Thumbnail Image


Publication or External Link






In the twentieth century, various stylistic trends occurred in classical music. One of the most important of these was Neoclassicism, a reaction against the overstated emotion of Romanticism and the radical musical experimentation of the first two decades of the twentieth century. In order to reestablish the balanced aesthetic precepts and spirit of the classical period, composer Igor Stravinsky (1882– 1971) championed the neoclassic style in the 1920’s. Neoclassicism was adopted by composers seeking a variety of new styles and techniques to call their own. While incorporating classical elements such as tonal centers, balance, and clarity of form and texture, many composers endeavored to connect with new musical aspects, such as irregular rhythms, dissonances, and large amounts of chromaticism. My dissertation focuses on the unique ways in which six individual composers of this era crafted common classical characteristic with diverse new materials. The twentieth century saw many composers contributing to the enrichment of the cello repertoire. Many of their compositions exhibit exceptional development of cello techniques. As a cellist, I strove to explore their great virtuosity, as well as to demonstrate how each composer approached and aided in the definition of musical Neoclassicism. The first recital included the three Sonatas for cello and piano by Bohuslav Martinů. The second recital was composed of the Sonata for Solo Cello, Op. 25, No. 3 by Paul Hindemith, the Sonata for Violin and Cello by Maurice Ravel, and the Sonata for Cello and Piano, Op. 143 by Francis Poulenc. The third recital consisted of the Suite Italienne for Cello and Piano by Igor Stravinsky and the Sinfonia Concertante Op. 125 by Sergei Prokofiev. The three recitals comprising this dissertation were performed on April 7, 2012 in the Ulrich Recital Hall, February 10, 2013 in the Gildenhorn Recital Hall of the Clarice Smith Performing Arts Center and May 5, 2013 in the Ulrich Recital Hall at the University of Maryland, College Park. Compact disc recordings of these recitals are available in the Michelle Smith Performing Arts Library of the Clarice Smith Performing Arts Center at the University of Maryland.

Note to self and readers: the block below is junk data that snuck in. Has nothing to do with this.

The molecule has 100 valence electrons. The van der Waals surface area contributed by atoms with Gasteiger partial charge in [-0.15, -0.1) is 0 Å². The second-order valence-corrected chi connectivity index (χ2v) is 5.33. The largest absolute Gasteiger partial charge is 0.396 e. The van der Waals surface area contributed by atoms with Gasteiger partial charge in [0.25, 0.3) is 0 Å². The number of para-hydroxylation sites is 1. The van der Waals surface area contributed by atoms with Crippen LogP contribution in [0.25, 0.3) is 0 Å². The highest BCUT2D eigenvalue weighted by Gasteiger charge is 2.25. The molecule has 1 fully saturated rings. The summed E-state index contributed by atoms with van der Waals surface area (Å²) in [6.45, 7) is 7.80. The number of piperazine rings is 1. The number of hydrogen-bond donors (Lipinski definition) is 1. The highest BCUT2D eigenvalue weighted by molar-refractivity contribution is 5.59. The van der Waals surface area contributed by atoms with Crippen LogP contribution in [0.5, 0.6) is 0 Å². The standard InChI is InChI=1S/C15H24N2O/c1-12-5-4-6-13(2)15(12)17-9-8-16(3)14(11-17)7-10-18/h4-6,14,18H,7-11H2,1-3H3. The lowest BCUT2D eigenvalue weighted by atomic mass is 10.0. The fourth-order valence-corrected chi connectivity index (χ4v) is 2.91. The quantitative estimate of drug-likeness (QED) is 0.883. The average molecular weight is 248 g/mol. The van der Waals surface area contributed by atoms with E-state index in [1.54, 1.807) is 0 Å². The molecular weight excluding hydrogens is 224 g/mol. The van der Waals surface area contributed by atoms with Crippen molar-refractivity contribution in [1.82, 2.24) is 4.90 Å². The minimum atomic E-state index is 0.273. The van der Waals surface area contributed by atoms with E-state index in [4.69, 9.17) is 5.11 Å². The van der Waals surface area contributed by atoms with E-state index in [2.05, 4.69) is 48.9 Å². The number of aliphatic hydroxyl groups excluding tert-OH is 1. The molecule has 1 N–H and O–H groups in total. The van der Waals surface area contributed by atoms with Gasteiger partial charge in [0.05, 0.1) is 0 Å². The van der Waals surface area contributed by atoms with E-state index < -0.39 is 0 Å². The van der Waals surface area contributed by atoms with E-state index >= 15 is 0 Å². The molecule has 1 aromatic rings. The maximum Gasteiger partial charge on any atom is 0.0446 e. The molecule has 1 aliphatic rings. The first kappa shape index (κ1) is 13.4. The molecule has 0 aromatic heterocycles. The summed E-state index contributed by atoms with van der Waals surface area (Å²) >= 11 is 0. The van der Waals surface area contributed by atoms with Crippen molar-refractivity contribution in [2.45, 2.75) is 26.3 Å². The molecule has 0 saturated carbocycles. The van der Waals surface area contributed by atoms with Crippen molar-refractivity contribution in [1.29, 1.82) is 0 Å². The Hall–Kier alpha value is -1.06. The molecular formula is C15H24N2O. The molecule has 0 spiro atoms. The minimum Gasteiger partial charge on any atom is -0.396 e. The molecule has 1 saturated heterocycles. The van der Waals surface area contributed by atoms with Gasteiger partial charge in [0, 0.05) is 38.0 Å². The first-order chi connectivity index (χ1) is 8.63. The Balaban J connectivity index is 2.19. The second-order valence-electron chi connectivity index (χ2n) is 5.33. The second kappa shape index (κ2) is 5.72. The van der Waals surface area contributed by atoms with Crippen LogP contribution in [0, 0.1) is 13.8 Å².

NOTICE: Recordings accompanying this record are available only to University of Maryland College Park faculty, staff, and students and cannot be reproduced, copied, distributed or performed publicly by any means without prior permission of the copyright holder.